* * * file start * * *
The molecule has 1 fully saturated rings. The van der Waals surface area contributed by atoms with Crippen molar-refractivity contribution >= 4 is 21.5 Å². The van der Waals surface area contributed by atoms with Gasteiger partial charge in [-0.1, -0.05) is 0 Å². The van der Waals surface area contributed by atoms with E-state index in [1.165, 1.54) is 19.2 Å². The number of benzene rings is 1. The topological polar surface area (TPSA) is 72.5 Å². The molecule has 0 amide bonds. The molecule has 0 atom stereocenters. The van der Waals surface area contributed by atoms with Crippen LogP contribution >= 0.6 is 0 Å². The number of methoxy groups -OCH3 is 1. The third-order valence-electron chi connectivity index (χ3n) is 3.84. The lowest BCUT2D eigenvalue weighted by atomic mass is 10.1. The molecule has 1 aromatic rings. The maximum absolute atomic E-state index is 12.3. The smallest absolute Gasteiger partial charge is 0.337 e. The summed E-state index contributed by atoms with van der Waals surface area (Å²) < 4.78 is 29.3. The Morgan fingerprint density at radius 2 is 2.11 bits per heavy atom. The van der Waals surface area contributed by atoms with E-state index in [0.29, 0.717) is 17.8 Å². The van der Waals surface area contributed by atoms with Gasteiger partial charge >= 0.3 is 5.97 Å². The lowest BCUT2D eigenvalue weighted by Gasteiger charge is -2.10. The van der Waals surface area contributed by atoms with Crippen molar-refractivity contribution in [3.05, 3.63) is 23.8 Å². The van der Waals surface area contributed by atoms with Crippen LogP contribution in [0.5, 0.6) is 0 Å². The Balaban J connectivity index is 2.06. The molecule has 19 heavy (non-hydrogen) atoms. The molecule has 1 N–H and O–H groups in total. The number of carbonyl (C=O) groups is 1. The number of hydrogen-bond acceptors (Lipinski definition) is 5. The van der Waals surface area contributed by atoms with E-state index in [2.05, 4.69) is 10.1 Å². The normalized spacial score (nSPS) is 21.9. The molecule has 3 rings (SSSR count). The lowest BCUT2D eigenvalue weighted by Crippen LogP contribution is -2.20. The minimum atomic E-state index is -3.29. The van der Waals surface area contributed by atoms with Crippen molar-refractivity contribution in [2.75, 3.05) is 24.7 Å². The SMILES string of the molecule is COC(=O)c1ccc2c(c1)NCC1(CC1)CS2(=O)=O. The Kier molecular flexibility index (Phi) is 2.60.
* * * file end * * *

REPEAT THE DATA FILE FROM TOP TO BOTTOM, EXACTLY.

The molecule has 1 fully saturated rings. The van der Waals surface area contributed by atoms with Crippen molar-refractivity contribution >= 4 is 21.5 Å². The van der Waals surface area contributed by atoms with Gasteiger partial charge in [-0.1, -0.05) is 0 Å². The van der Waals surface area contributed by atoms with E-state index in [1.165, 1.54) is 19.2 Å². The number of benzene rings is 1. The topological polar surface area (TPSA) is 72.5 Å². The molecule has 0 amide bonds. The molecule has 0 atom stereocenters. The van der Waals surface area contributed by atoms with Crippen LogP contribution >= 0.6 is 0 Å². The number of methoxy groups -OCH3 is 1. The third-order valence-electron chi connectivity index (χ3n) is 3.84. The lowest BCUT2D eigenvalue weighted by atomic mass is 10.1. The molecule has 1 aromatic rings. The maximum absolute atomic E-state index is 12.3. The smallest absolute Gasteiger partial charge is 0.337 e. The summed E-state index contributed by atoms with van der Waals surface area (Å²) < 4.78 is 29.3. The Morgan fingerprint density at radius 2 is 2.11 bits per heavy atom. The van der Waals surface area contributed by atoms with E-state index in [0.29, 0.717) is 17.8 Å². The van der Waals surface area contributed by atoms with Gasteiger partial charge >= 0.3 is 5.97 Å². The lowest BCUT2D eigenvalue weighted by Gasteiger charge is -2.10. The van der Waals surface area contributed by atoms with Crippen molar-refractivity contribution in [3.05, 3.63) is 23.8 Å². The van der Waals surface area contributed by atoms with Crippen LogP contribution in [0.5, 0.6) is 0 Å². The Balaban J connectivity index is 2.06. The molecule has 19 heavy (non-hydrogen) atoms. The molecule has 1 N–H and O–H groups in total. The number of carbonyl (C=O) groups is 1. The number of hydrogen-bond acceptors (Lipinski definition) is 5. The van der Waals surface area contributed by atoms with E-state index in [2.05, 4.69) is 10.1 Å². The normalized spacial score (nSPS) is 21.9. The molecule has 3 rings (SSSR count). The lowest BCUT2D eigenvalue weighted by Crippen LogP contribution is -2.20. The minimum atomic E-state index is -3.29. The van der Waals surface area contributed by atoms with Crippen molar-refractivity contribution in [2.75, 3.05) is 24.7 Å². The SMILES string of the molecule is COC(=O)c1ccc2c(c1)NCC1(CC1)CS2(=O)=O. The Kier molecular flexibility index (Phi) is 2.60.